There’s no escaping it, electric power trains will definitely be a part of our automotive future, starting with the next generation super sedans

Apart from LaFerraris, P1s and 918s, the idea of any degree of electrified powertrain is one to fill an evo reader’s heart with dread. It’s a shortcut to anaesthetising the cars we love. The internal combustion engine – especially a meticulously engineered petrol example – is too much an integral part of a performance car’s soul to be supplemented by a bootful of Duracells and AC motors.

But the industry now thinks otherwise. But whereas just five years ago electrification was the means mainly to emissions reduction, today the message has changed and electrification and performance are being discussed as acceptable garage buddies. And it’s the original performance Q-car – the super sedan – that’s the likely first candidate to get a shock to its system.

BMW, for example, hasn’t ruled out using hybrid electric power for its next generation of M-cars. Speaking at the end of 2017, outgoing board member for sales and marketing, Dr Ian Robertson, said that he fully expects M to turn to some form of hybrid powertrain for the next generation M-cars, starting with the M5.

‘‘When Frank van Meel [CEO of BMW’s M division] first told me that the new M5 was going to be four-wheel drive I thought, ‘this isn’t going to work, not in an M5’. Then I drove the first prototype and knew it was the only option. Is it still an M5 with four-wheel drive? Absolutely. So when you look to the next generation of M-cars, and the technology we have to consider, yes I think they could have some form of electric powertrain.’’

Robertson’s comments echo those of a number of other European manufacturers, such as Audi, Mercedes AMG and Porsche, which have started, or are already working on, electric powertrains to deliver a performance advantage rather than purely an emissions benefit. That such a move would help all the aforementioned to meet ever-tightening emissions targets is a welcome by-product of course, but not as welcome as the instant performance boost such hybrid powertrains can deliver, especially as cars continue to pile on the kilos despite advances in lightweight construction technologies.

The engineers need to tread carefully, though: the continued success of M is vital to BMW. In Australia, the UK and US both M and M Sport models account for large slices of the sales pie. So although electrification is under serious consideration, as long as M remains such an integral cog in the BMW machine, the company won’t risk alienating existing loyal customers in order to attract new ones. Any future M division product with hybrid power still needs to be an M-car, stresses Robertson.

It’s a similar story at Audi. Its forthcoming RS7 will be offered with both a conventional internal combustion engine – think twin-turbos, eight cylinders and north of 450kW – and a 520kW hybrid system, similar to that used by Porsche in its Panamera Turbo S E-Hybrid. Porsche, of course, is also working towards a fully electric performance sedan in the dramatic shape of Mission E. First unveiled as an electric concept, the Mission E will become a production reality in under two years, offering a range of performance options from 300kW to over 450kW via a pair of electric motors and a two-speed all-wheel drive transmission.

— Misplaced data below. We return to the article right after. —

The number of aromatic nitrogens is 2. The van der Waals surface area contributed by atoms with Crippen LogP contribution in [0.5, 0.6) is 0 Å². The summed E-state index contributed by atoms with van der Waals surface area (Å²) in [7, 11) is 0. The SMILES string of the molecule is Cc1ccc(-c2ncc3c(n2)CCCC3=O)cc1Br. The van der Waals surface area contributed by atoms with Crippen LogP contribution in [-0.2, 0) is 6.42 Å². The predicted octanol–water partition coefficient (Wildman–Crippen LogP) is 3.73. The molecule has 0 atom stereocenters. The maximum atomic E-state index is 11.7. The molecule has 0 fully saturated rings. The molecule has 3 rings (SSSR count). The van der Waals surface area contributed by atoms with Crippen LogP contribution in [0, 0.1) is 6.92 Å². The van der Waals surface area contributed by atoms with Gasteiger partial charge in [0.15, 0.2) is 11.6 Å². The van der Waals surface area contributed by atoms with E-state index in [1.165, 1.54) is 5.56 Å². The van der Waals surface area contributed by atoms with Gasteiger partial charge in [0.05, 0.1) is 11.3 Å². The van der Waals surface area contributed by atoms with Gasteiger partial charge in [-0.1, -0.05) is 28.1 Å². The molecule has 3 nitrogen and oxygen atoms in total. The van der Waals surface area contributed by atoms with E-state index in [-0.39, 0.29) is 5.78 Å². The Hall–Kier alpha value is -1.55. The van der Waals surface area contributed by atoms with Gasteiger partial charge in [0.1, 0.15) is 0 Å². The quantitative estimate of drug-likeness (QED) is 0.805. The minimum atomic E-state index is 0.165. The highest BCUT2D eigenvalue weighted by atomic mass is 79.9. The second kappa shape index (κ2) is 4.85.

Not wishing to be left out of the new-wave arms race, Mercedes-AMG is readying a pair of super sports sedans that will both feature an electric powertrain variant. The headliner is the four-door AMG GT, scheduled for a September 2018 launch following its debut at next month’s Geneva motor show. Set to be available with a range of engines including AMG’s current twin-turbocharged 4.0-litre V8s, it will also feature a circa 600kW petrol-hybrid powertrain badged under the company’s EQ Power+ brand.

Positioned as a stand-alone model to rival Porsche’s Panamera, this four-door GT will sit above the E63 and E63 S in Mercedes’ super-sedan hierarchy. Sitting below the AMG-powered E-models will be the new CLS53, the first model to receive Mercedes’ new petrol-hybrid engine. The combustion engine is a twin-turbo 320kW 3.0-litre straight-six and features both a conventional exhaust gas-driven turbo and an electric auxiliary compressor. Added to this is an EQ Boost starter-alternator providing an additional short-term 16kW electric boost, along with a further 250Nm, and this also feeds the 48V electric system. The results see the 1980kg CLS53 hit 100km/h in a claimed 4.5 seconds and top 270km/h. Unfortunately, Mercedes-AMG has also confirmed that there will be no CLS63 – historically a slow seller, but one of our favourites.

A big-lunged, heavy-hitting petrol engine has been the key component of any super sedan since BMW installed the straight-six from its M1 supercar into the shark-nosed E28. And as the sector has evolved and new rivals entered the field, so the perceived necessity by manufacturers to launch more and more powerful evolutions has become an all consuming addiction. More power – and in the world of turbocharged engines more torque – has required stronger (heavier) suspension, and larger (heavier) brakes and wheels, in order to fit the bigger tyres (you get where this is going) needed to provide the required levels of grip. And when you start adding 700Nm it seems (heavy) all-wheel drive transmissions are also a must have today. With all this in mind, it’s little wonder manufacturers are turning to hybrid technology to find their next performance advantage. But we can’t help thinking that a more intelligent, broader thinking approach to lightweight engineering would not only deliver some of the efficiency gains required, but improve the thrill factor, too.